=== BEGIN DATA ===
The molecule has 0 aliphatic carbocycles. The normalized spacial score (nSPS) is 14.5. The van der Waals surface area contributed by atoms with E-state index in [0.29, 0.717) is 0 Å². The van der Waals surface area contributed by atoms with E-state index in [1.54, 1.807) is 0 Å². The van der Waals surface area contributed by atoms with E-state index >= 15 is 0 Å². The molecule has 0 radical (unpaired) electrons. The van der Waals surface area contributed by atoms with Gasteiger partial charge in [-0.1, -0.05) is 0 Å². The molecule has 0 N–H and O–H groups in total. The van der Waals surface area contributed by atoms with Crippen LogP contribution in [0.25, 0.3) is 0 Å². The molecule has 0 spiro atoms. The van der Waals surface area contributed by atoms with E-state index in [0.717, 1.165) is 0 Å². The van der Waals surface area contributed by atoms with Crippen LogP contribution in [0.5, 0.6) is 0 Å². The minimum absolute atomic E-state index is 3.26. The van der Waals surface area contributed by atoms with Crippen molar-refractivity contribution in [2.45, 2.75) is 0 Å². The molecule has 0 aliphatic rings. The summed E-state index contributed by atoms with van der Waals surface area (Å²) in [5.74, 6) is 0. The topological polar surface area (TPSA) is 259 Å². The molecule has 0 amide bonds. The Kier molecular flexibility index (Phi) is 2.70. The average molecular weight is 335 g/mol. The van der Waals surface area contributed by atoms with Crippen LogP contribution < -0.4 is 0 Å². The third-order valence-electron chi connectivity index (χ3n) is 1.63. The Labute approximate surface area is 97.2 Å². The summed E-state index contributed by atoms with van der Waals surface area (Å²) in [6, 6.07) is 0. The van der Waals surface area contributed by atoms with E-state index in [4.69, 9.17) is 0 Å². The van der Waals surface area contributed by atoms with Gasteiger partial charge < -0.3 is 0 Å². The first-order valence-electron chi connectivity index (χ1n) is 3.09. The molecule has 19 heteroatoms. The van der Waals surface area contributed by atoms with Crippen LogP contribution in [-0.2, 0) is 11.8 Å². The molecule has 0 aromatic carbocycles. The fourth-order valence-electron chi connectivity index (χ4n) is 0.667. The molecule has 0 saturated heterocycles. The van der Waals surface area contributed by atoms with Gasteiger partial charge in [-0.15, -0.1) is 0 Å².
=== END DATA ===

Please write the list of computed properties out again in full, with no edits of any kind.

The molecule has 0 aliphatic carbocycles. The normalized spacial score (nSPS) is 14.5. The van der Waals surface area contributed by atoms with E-state index in [0.29, 0.717) is 0 Å². The van der Waals surface area contributed by atoms with E-state index in [1.54, 1.807) is 0 Å². The van der Waals surface area contributed by atoms with E-state index >= 15 is 0 Å². The molecule has 0 radical (unpaired) electrons. The van der Waals surface area contributed by atoms with Gasteiger partial charge in [-0.1, -0.05) is 0 Å². The molecule has 0 N–H and O–H groups in total. The van der Waals surface area contributed by atoms with Crippen LogP contribution in [0.25, 0.3) is 0 Å². The molecule has 0 spiro atoms. The van der Waals surface area contributed by atoms with E-state index in [0.717, 1.165) is 0 Å². The van der Waals surface area contributed by atoms with Crippen LogP contribution in [0.5, 0.6) is 0 Å². The minimum absolute atomic E-state index is 3.26. The van der Waals surface area contributed by atoms with Crippen molar-refractivity contribution in [2.45, 2.75) is 0 Å². The molecule has 0 aliphatic rings. The summed E-state index contributed by atoms with van der Waals surface area (Å²) in [5.74, 6) is 0. The topological polar surface area (TPSA) is 259 Å². The molecule has 0 amide bonds. The Kier molecular flexibility index (Phi) is 2.70. The average molecular weight is 335 g/mol. The van der Waals surface area contributed by atoms with Crippen LogP contribution < -0.4 is 0 Å². The third-order valence-electron chi connectivity index (χ3n) is 1.63. The Labute approximate surface area is 97.2 Å². The summed E-state index contributed by atoms with van der Waals surface area (Å²) in [6, 6.07) is 0. The van der Waals surface area contributed by atoms with E-state index in [4.69, 9.17) is 0 Å². The van der Waals surface area contributed by atoms with Gasteiger partial charge < -0.3 is 0 Å². The first-order valence-electron chi connectivity index (χ1n) is 3.09. The molecule has 19 heteroatoms. The van der Waals surface area contributed by atoms with Crippen LogP contribution in [-0.2, 0) is 11.8 Å². The molecule has 0 aromatic carbocycles. The fourth-order valence-electron chi connectivity index (χ4n) is 0.667. The molecule has 0 saturated heterocycles. The van der Waals surface area contributed by atoms with Gasteiger partial charge in [-0.15, -0.1) is 0 Å².